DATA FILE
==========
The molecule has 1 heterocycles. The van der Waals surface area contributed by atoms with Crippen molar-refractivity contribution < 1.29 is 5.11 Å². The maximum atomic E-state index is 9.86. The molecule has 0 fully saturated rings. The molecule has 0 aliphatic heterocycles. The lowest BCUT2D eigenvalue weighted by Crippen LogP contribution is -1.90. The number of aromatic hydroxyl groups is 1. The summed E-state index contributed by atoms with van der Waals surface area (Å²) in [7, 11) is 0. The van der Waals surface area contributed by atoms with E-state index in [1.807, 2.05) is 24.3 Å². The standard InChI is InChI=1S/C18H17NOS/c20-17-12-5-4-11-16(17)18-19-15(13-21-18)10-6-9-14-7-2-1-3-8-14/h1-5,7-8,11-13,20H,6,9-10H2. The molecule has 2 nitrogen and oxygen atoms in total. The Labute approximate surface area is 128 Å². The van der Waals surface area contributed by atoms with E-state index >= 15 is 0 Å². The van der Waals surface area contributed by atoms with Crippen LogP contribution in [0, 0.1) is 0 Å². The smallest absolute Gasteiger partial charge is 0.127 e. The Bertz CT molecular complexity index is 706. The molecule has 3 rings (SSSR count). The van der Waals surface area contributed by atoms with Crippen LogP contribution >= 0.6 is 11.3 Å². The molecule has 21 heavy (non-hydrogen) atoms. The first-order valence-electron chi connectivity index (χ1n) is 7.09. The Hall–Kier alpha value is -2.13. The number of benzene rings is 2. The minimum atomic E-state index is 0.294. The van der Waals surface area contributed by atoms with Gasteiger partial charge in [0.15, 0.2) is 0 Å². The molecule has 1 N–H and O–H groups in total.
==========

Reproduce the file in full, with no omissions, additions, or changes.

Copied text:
The molecule has 1 heterocycles. The van der Waals surface area contributed by atoms with Crippen molar-refractivity contribution < 1.29 is 5.11 Å². The maximum atomic E-state index is 9.86. The molecule has 0 fully saturated rings. The molecule has 0 aliphatic heterocycles. The lowest BCUT2D eigenvalue weighted by Crippen LogP contribution is -1.90. The number of aromatic hydroxyl groups is 1. The summed E-state index contributed by atoms with van der Waals surface area (Å²) in [7, 11) is 0. The van der Waals surface area contributed by atoms with E-state index in [1.807, 2.05) is 24.3 Å². The standard InChI is InChI=1S/C18H17NOS/c20-17-12-5-4-11-16(17)18-19-15(13-21-18)10-6-9-14-7-2-1-3-8-14/h1-5,7-8,11-13,20H,6,9-10H2. The molecule has 2 nitrogen and oxygen atoms in total. The Labute approximate surface area is 128 Å². The van der Waals surface area contributed by atoms with E-state index >= 15 is 0 Å². The van der Waals surface area contributed by atoms with Crippen LogP contribution in [0, 0.1) is 0 Å². The smallest absolute Gasteiger partial charge is 0.127 e. The Bertz CT molecular complexity index is 706. The molecule has 3 rings (SSSR count). The van der Waals surface area contributed by atoms with Crippen LogP contribution >= 0.6 is 11.3 Å². The molecule has 21 heavy (non-hydrogen) atoms. The first-order valence-electron chi connectivity index (χ1n) is 7.09. The Hall–Kier alpha value is -2.13. The number of benzene rings is 2. The minimum atomic E-state index is 0.294. The van der Waals surface area contributed by atoms with Gasteiger partial charge in [0.15, 0.2) is 0 Å². The molecule has 1 N–H and O–H groups in total.